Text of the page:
Like a minuscule bathroom scale, a tiny vibrating gizmo can weigh individual molecules, a team of physicists reports. The new device could open up new realms of mass spectroscopy, the science of measuring molecules' masses to help identify them. However, opinions vary on the ultimate utility of the technique.
"How applicable this will be to generalized mass spectroscopy, time will tell," says John Kasianowicz, a biophysicist at the National Institute of Standards and Technology in Gaithersburg, Maryland, who was not involved with the new study. "But I think this is a major advance."
Traditional mass spectroscopy uses a magnetic field to bend the path of electrically charged molecules. How much their path is bent reveals their mass. But this technique isn’t ideal for jumbo biomolecules that weigh roughly a million times as much as a proton. These hefty molecules move so slowly, for example, that they don't trigger the conventional particle detectors that sit on the other side of the magnetic field.
So scientists are exploring alternatives. For more than a decade, Michael Roukes and his team at the California Institute of Technology (Caltech) in Pasadena have been experimenting with tiny vibrating beams that they carve out of materials such as silicon. Weighing about a trillionth of a gram, such a beam generally spans a gap, like a bridge suspended over a valley, and can be made to vibrate from side to side at millions of cycles per second.
In principle, such a device can measure the mass of a molecule: When a molecule sticks to such a beam (through a process called physisorption), the added mass causes the beam to vibrate at a lower frequency. So to measure the molecule's mass, researchers need only measure that frequency shift.
There is a hitch, however. The frequency shift also depends on where on the beam the molecule lands, so that a lighter molecule landing in the middle of the beam could produce the same frequency shift as a heavier molecule landing closer to one end.
Now, Roukes, his postdoc Mehmet Selim Hanay, and colleagues at Caltech and the French Atomic Energy Commission in Grenoble have found a way around that ambiguity. The key is to shake the bridge simultaneously at two different frequencies, the researchers report this month in Nature Nanotechnology.
Like a guitar string, a bridge can vibrate in distinct patterns of motion, or modes, each of which has its own distinct frequency. In the lowest frequency mode, the whole beam bows side to side. (See figure, upper right inset.) In the next higher-frequency mode, the two halves of the bridge bow in opposite directions while the point in the center remains stationary. (See figure, lower left inset.) In fact, the beam can vibrate in both of these modes at once. When a molecule sticks to the bridge, it will lower the frequency of both modes by different amounts. From those two frequency shifts, the scientists can deduce both the molecule's position on the beam and its mass.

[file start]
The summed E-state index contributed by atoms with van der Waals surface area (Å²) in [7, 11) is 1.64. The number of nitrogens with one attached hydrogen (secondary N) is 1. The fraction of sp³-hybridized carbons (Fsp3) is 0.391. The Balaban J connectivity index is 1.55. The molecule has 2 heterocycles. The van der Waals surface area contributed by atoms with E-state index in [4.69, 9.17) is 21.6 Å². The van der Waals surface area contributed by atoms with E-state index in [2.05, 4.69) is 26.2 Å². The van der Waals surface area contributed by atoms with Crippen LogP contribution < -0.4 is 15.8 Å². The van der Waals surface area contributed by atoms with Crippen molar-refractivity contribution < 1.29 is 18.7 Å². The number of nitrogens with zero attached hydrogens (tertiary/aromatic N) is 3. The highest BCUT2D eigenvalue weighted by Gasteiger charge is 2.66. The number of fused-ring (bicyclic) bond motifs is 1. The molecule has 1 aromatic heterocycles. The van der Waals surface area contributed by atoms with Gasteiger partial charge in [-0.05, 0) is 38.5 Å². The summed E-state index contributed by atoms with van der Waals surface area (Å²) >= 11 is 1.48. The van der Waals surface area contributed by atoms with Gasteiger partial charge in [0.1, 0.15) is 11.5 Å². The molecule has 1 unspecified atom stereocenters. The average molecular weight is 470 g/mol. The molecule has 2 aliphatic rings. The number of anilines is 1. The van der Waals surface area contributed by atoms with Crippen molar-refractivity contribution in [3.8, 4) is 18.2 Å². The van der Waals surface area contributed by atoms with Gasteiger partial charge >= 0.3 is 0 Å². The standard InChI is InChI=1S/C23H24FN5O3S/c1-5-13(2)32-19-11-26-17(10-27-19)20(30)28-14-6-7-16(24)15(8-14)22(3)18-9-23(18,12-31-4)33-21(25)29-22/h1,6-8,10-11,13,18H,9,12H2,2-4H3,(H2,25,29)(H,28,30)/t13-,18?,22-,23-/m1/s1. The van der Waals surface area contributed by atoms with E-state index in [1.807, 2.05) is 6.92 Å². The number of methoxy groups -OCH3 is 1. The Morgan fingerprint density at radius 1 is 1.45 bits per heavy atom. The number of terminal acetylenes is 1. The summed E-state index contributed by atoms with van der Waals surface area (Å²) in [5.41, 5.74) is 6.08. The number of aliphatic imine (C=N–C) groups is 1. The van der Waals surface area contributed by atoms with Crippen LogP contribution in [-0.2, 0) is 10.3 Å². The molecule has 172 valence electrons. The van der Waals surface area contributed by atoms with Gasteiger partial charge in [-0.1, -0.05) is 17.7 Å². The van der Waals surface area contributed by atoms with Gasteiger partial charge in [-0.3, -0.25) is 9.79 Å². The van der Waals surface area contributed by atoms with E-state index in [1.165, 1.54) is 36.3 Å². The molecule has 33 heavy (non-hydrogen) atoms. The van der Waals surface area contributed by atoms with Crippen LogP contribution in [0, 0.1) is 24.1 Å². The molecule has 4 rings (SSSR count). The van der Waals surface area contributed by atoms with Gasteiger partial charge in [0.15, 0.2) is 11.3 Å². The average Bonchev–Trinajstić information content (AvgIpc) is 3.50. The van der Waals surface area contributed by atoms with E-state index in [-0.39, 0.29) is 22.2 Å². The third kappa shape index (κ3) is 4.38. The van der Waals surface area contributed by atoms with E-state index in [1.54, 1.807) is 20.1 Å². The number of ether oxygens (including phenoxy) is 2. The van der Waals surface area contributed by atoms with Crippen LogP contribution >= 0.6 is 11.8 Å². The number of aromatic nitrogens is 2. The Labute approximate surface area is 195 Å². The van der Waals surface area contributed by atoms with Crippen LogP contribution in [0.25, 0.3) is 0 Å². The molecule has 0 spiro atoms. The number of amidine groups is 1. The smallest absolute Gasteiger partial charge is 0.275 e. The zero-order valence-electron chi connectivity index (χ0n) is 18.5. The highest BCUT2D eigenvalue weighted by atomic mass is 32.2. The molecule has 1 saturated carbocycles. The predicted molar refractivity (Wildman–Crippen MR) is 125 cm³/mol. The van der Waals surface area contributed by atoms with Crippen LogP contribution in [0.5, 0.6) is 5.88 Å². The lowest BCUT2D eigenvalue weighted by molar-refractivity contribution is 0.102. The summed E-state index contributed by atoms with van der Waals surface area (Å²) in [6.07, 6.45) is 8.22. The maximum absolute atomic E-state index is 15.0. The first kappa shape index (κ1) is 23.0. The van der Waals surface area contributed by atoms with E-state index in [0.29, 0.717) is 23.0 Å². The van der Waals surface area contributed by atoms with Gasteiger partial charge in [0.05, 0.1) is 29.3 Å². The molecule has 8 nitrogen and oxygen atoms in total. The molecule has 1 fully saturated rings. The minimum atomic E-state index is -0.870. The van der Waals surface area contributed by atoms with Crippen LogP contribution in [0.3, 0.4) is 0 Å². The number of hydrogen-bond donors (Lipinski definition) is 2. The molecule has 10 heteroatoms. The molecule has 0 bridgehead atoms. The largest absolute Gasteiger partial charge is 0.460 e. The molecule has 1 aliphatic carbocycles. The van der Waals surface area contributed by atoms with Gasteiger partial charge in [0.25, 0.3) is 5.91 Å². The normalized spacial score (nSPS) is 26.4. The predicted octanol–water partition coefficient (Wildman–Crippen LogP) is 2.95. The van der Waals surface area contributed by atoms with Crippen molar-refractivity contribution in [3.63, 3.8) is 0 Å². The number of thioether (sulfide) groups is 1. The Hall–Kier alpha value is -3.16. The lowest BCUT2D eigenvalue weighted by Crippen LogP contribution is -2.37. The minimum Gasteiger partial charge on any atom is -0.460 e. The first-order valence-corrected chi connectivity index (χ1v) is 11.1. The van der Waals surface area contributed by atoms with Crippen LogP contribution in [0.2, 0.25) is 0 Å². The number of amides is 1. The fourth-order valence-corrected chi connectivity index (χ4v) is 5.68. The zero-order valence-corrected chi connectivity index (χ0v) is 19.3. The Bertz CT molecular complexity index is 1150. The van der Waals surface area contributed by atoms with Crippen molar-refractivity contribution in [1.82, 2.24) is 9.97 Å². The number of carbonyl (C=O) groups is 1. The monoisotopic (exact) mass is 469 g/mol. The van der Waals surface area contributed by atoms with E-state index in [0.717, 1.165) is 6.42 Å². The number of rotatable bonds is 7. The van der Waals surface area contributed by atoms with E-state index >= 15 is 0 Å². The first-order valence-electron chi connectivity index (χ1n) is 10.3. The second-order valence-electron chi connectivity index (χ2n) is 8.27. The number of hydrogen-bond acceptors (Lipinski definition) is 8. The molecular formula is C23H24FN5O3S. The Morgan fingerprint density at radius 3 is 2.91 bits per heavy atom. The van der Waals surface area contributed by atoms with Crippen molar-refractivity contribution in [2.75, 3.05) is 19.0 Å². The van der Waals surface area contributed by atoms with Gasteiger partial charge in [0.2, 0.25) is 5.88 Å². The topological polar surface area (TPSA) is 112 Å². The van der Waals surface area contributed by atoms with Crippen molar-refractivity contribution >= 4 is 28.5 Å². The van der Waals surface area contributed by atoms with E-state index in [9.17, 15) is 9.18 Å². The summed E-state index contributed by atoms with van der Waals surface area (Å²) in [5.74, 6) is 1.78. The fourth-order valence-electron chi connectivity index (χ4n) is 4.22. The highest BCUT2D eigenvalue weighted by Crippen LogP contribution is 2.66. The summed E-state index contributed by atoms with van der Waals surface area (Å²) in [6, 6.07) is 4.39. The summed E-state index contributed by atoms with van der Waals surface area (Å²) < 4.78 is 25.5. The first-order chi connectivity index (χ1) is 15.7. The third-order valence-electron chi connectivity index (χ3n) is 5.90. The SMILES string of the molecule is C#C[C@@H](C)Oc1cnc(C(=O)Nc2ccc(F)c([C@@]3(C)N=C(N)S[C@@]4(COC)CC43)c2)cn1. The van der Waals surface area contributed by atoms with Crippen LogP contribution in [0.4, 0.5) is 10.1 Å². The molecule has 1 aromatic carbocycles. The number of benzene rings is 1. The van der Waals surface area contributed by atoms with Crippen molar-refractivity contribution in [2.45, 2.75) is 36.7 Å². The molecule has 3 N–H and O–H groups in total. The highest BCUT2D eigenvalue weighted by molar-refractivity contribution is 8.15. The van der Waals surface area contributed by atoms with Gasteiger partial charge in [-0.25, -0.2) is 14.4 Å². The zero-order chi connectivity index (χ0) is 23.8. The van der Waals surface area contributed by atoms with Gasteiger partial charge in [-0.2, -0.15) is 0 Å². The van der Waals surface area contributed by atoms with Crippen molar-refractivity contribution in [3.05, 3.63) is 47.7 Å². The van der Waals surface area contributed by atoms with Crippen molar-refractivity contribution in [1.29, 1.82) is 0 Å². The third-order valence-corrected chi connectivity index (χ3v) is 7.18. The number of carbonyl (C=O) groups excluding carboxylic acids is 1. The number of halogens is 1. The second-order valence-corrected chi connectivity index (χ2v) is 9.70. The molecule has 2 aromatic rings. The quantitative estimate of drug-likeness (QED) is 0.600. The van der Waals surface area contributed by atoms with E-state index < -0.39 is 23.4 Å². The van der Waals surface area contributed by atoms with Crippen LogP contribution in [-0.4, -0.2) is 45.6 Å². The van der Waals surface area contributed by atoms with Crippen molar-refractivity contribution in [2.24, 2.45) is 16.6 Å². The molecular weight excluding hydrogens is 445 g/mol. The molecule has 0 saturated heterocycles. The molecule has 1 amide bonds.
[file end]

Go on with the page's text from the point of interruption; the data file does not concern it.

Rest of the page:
To prove it, they measured the masses of gold nanoparticles as they latched onto a vibrating silicon beam. In a second proof-of-principle demonstration, they measured the masses of molecules of the antibody human immunoglobulin M landing on a similar bridge 10 micrometers long, 300 nanometers wide, and 160 nanometers thick. The molecules generally clump together to form multiunit complexes, and the researchers resolved the number of units in each complex.
There aren't a lot of other techniques that can measure individual molecules, Kasianowicz says. For example, he and colleagues have developed a method in which individual molecules get stuck in nanometer-sized pores. But compared with his own method, the vibrating beam may have more applications, he says, especially if many beams can be put on a single chip. "This has the opportunity to be the Gillette razor of mass spectroscopy," he says. "You use a chip three or four times and then throw it away."
Roukes thinks the vibrating-beam technique can even go toe-to-toe with traditional mass spectrometry, which after a century of work has become a high art. For example, he envisions using an array of the sensors to identify every protein in human blood serum, the so-called plasma proteome.
That suggestion raises some eyebrows. "We do a lot of plasma proteome work and that [idea] is really stretching it," says John McLean, an analytic chemist at Vanderbilt University in Nashville. Roukes's technique measures only mass and doesn’t chemically identify any molecule, McLean says, so it may not be helpful in sorting out the mishmash in the plasma proteome.
Still, McLean says, the new technique seems ideal for studying molecules with mass between 1 million and 10 million times that of the proton, a range too heavy for traditional mass spectroscopy and too light for other techniques such as electron microscopy: "I think there's a really good niche for it in this no-man's land of mass."